The subject of low community college graduation rates has been a popular topic in education as of late.
According to the U.S. Department of Education in 2013, only 18% of community college students complete their Associates degree and transfer to a four-year school, and the American Association of Community Colleges in 2013 claimed that graduation rates are at around 40%.
If you’re a college professor, these rates sound discouraging after putting so much time and effort into helping students be successful. Fortunately, there are ways for instructors to single-handedly impact student success.
With such low transfer and graduation rates in the past few years, I think it’s time community college educators started focusing more on what they can do as individuals to keep their students motivated and get them one step closer to graduation.
These are the top 4 things I’ve found to make a huge difference in the classroom.
1. Have a positive attitude.
Research in positive psychology shows that a positive attitude leads to better performance at work and in college classes.
Studies have shown that positive managers have happier and more productive teams, while managers who focus on criticism and are generally unpleasant to be around have more negative and less productive teams (The Happiness Advantage by Shawn Achor, 2010; The One Minute Manager by Ken Blanchard and Spencer Johnson, 2003).
In the classroom, you are essentially the manager of your students, so if you want your students to succeed, it all starts with a positive attitude.
2. Give your students choices and a sense of control.
Based on research in andragogy (‘adult learning’), my own observations and fellow colleagues’ observations, the key to helping adult learners in community colleges is to make them part of the teaching process and give them more control in the classroom.
For example, if a due date for a certain assignment can be made flexible, I’ll ask students which of two class periods would work better for them, and we’ll vote based on a raise of hands. Group activities are also a great way to let students have some control. During these activities the instructor can provide supervision, while letting students work with their teams to take on various tasks and delegate responsibilities to each other.
It’s not hard to implement these small changes in the classroom, but it benefits students greatly.
According to studies by Sparr, J.L., & Sonnentag (2008), Spector, P. (2002), and Thompson, C.A., & Prottas, D.J. (2005) regarding well-being, stress, and control in college and the workplace, students who feel that they have some control over classroom situations have higher level of happiness, higher grades, and motivation to pursue a career. Likewise, employees who feel they have higher levels of control tend to have better job performance (Drive by Daniel H. Pink, 2009).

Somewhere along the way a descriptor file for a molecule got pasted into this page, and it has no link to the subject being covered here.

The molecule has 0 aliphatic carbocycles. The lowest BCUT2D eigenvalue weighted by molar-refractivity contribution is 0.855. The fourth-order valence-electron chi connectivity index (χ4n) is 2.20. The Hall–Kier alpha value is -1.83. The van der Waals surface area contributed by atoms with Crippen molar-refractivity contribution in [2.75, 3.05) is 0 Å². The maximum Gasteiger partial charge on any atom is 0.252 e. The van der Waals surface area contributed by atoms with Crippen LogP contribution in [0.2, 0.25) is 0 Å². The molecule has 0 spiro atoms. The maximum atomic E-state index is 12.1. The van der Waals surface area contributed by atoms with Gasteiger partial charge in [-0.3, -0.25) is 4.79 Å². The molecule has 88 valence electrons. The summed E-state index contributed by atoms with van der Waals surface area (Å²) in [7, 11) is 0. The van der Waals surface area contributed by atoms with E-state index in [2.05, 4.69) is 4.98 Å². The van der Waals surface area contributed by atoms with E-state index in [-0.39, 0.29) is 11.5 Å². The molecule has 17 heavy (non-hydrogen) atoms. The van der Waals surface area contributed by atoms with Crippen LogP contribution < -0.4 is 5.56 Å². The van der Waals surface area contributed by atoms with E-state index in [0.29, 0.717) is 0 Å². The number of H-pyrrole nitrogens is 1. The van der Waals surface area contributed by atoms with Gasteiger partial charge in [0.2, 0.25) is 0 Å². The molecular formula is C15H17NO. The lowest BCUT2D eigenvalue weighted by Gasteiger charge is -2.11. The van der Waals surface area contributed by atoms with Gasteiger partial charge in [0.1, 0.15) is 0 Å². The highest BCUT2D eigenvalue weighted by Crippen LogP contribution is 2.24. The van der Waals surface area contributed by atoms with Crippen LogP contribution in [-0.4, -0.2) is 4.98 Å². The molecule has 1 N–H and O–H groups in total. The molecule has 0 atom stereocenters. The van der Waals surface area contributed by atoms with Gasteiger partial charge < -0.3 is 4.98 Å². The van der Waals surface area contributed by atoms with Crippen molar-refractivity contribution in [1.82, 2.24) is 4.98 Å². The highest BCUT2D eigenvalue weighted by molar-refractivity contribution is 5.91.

Many of the changes I’ve made and kept over the years are changes my students asked for when I gave them choices and a sense of control in the classroom, and they’ve not only been beneficial for my students, but they’ve actually improved the quality of the courses that I teach.
3. Focus on praise rather than criticism directed at student work performance.
One of the best management techniques one can take away from a college business class is to praise the work your employees do for you. It seems that managers get better work results from employees who are given constructive comments sandwiched between two pieces of positive feedback (Achor, 2010; Blanchard and Johnson, 2003).
This popular management technique also works well in the classroom.
I tend to use this method when I give my students verbal feedback, and when I write feedback on their graded papers.
As a pleasant surprise, I’ve had numerous students tell me they liked the the way I provided feedback. They claimed it not only made them become more confident students and public speakers due to the verbal praise, but it also helped them see the areas they needed to work on without feeling that they had failed in any one way completely.
That was the hoped-for result in my classroom, and apparently, a very common result for other teachers and employers.
4. Encourage your students.
Isa Adney’s article in the Huffington Post titled “How Professors Help Community College Students Transfer” is one I agree with strongly. She mentions that all it takes is one encouraging professor to impact a student enough to keep them moving forward in their academic pursuits.
Sure, it takes a little extra time as an instructor to take a personal interest in your students, but isn’t it worth it?
I believe it’s important to truly care about your students in order to keep them on the road to success. Adney’s website communitycollegesuccess.com and her book Community College Success, as well as Ellen Bremen’s website ellenbremen.com and book Say This NOT That to Your College Professor: 36 Talking Tips for College Success, note the importance of giving students some much-needed guidance through college, especially when many of them are starting all over again after a 10-year hiatus to help a sick parent or raise a family.
When I go through phases where I start forgetting what it’s like to be in my students’ shoes, I pick up community college success books like Adney’s, and reference helpful college websites like Bremen’s to remember what my students are going through and what they might need.
As college professors, we have the tools to help our students, and the ability to implement positive changes in the classroom. If you use them, I promise you will see more success in your own classroom that will help your students get one step closer to graduation.
This article was originally posted on BuzzFeed.com on August 21, 2014.